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Why Your Productivity Shouldn't Require You to Think

When I was growing up in Massachusetts I dabbled in Little League and like most kids, I was pretty average.  Afraid of a high fast ball but quick to cheer on his teammates.

When I got into pitching at around Grade 5, the coach would say things that only years later would I understand.

Don't aim the ball.  Don't think.  Just go out there and have a catch.

Ask an 11 year old what that means and they have no clue.  Ask a 37 year old and I think it now makes all the sense in the world.  When you are thinking about what you're doing, drag is being created on the system.

This is why people talk about getting into "the zone" or "in the flow".  Athletes are not the only ones who get this.  Monks do as well as their daily routines of prayer lend to pushing away distractions and zeroing in on one pure thought.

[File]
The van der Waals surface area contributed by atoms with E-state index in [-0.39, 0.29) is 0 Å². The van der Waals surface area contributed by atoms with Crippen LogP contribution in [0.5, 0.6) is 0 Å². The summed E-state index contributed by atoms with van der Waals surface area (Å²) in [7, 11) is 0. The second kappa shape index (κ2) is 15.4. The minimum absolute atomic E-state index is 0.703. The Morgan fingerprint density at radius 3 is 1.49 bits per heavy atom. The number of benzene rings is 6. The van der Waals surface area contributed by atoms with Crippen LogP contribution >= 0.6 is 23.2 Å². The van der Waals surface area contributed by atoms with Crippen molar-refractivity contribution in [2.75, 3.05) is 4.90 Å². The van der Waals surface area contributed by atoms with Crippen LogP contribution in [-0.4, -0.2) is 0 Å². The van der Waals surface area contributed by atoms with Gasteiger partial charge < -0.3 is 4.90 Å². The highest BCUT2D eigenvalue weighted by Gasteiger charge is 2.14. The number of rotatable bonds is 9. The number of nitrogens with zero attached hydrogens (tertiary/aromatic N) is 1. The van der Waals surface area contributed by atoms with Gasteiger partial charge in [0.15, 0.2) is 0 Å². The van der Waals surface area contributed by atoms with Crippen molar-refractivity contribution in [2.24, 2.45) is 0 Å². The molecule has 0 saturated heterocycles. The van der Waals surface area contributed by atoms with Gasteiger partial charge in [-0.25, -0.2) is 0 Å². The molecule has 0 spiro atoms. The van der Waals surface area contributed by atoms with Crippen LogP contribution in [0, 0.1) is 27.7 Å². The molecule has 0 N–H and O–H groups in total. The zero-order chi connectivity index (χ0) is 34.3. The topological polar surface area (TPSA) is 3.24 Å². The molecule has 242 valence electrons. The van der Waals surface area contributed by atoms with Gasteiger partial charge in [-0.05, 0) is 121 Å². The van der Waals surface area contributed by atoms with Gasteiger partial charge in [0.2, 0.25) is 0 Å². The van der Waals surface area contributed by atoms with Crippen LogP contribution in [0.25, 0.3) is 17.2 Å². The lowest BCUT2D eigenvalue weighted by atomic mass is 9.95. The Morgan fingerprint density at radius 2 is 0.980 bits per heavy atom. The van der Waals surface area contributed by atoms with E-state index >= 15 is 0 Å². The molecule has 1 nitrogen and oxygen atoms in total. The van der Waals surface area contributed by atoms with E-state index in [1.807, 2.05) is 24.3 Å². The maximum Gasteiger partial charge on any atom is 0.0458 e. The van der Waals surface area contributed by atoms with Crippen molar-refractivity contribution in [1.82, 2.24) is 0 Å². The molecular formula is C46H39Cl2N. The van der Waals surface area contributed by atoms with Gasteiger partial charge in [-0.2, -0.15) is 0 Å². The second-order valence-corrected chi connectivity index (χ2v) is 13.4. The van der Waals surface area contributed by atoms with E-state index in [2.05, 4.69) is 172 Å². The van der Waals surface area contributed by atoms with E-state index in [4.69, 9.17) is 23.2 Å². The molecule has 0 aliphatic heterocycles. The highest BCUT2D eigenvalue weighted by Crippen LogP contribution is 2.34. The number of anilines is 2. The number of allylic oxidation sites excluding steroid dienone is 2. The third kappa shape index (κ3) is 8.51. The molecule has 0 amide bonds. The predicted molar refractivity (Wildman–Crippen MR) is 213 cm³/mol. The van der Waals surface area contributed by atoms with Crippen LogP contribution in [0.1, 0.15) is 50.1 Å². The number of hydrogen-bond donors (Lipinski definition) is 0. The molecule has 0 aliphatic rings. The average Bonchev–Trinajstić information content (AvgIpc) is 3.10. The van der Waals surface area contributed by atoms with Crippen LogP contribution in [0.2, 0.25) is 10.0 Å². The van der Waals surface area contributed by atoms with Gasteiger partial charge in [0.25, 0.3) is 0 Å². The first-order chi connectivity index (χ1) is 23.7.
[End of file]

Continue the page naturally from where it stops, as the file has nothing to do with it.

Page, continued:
GTD enthusiasts understand dig this too.  In a LifeHacker interview with David Allen, this kind of "less drag on the system" mindset came out, "Lists must be quick to add to, and quick to review, without any more than the necessary thinking involved."

In other words, don't think unless you have to.  Whether it's in the form of pitching a baseball or choosing a productivity app, you really shouldn't have to think about it all that much.

So here is a new wrinkle in the next app you're tempted to buy: only purchase if you can figure it out within 60 seconds.  If the learning curve is too steep, you probably won't use a month later.

A Permission Slip ... to Slow Down

A New Criterion for Choosing a Productivity App